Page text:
If .Mac is down, could .Me be far behind?

June 3, 2008, 3:21 PM UTC

Apple’s mail service was offline for about five and a half hours Monday night, and a lot of people got very excited.

“.Mac mail down, speculations abound” read the headline on The Unofficial Apple Weblog (TUAW).

“.Mac outage sparks fresh re-brand rumour” echoed 9to5Mac.

Why the excitement? Because everybody who follows Apple believes that an overhaul of the company’s aging Internet services bundle is imminent. And indeed, one regular at Investor Village reported later that night that a “buddy at Apple” told him that the outage was related to “major server work” and not the irritatingly regular scheduled maintenance.

It’s been more than a year since Steve Jobs, gently rebuked at D5 by the Wall Street Journal’s Walt Mossberg for how little Apple (AAPL) has done to develop its $99/year .Mac Internet bundle — especially compared with what Google (GOOG), Yahoo (YHOO) and Microsoft (MSFT) now offer for free — promised to do something about it real soon.

“I couldn’t agree with you more,” Jobs replied at the time. “And I think we’ll make up for lost time in the near future.”

A few months later, Apple did increase tenfold (to 10 GB) the amount of storage you get for $99, but the rest of the .Mac services — Mail, Backup, Sync, iDisk, etc. — were basically unchanged and growing increasingly long in the tooth.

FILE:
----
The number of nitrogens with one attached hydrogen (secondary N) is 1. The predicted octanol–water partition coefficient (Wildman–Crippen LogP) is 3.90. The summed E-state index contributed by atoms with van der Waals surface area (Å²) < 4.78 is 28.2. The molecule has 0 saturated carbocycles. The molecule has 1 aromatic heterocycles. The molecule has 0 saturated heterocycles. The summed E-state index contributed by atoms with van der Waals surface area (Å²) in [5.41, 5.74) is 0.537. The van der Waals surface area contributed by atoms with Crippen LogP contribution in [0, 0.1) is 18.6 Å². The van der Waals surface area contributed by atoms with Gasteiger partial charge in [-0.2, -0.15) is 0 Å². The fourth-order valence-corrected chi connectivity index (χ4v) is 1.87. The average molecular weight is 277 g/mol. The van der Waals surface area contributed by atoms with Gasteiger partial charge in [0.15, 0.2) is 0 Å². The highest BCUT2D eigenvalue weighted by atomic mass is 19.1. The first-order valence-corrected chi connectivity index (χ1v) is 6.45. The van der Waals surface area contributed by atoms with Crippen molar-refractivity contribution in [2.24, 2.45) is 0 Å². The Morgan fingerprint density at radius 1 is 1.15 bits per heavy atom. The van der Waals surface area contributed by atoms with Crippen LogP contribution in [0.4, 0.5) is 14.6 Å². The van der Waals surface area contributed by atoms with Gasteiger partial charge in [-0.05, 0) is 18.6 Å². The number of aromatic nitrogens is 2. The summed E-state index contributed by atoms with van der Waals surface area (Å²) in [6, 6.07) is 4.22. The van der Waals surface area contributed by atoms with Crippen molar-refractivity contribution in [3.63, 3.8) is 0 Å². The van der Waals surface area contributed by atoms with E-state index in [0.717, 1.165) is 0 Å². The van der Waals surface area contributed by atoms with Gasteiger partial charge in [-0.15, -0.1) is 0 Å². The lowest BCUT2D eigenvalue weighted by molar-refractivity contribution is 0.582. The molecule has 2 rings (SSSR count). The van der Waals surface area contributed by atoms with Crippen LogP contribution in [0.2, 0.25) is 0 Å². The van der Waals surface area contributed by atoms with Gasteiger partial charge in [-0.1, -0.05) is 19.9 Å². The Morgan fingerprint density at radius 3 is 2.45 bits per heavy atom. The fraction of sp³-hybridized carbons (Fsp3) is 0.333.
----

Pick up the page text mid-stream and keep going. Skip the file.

So with less than a week left before Apple’s annual World Wide Developers Conference and the keynote speech at which everybody expects Jobs to unveil the new iPhone, at least one Apple watcher thinks his surprise “one more thing” this year might be the successor to .Mac, re-branded for the age of iPhones as .Me.

Why .Me? Saul Hansel at the New York Times’ Bits blog does a good job tracing the genealogy of this particular meme, from .Mac to %@ to Mobile Me to .Me.

Suffice it to say that this may be Apple’s best chance to prove that it really does understand today’s World Wide Web, and that it can do for social networking, cloud computing and online services what it has done in the past for PCs, portable music players and cell phones: put the focus on the user’s experience and make complex technology seem utterly and delightfully transparent.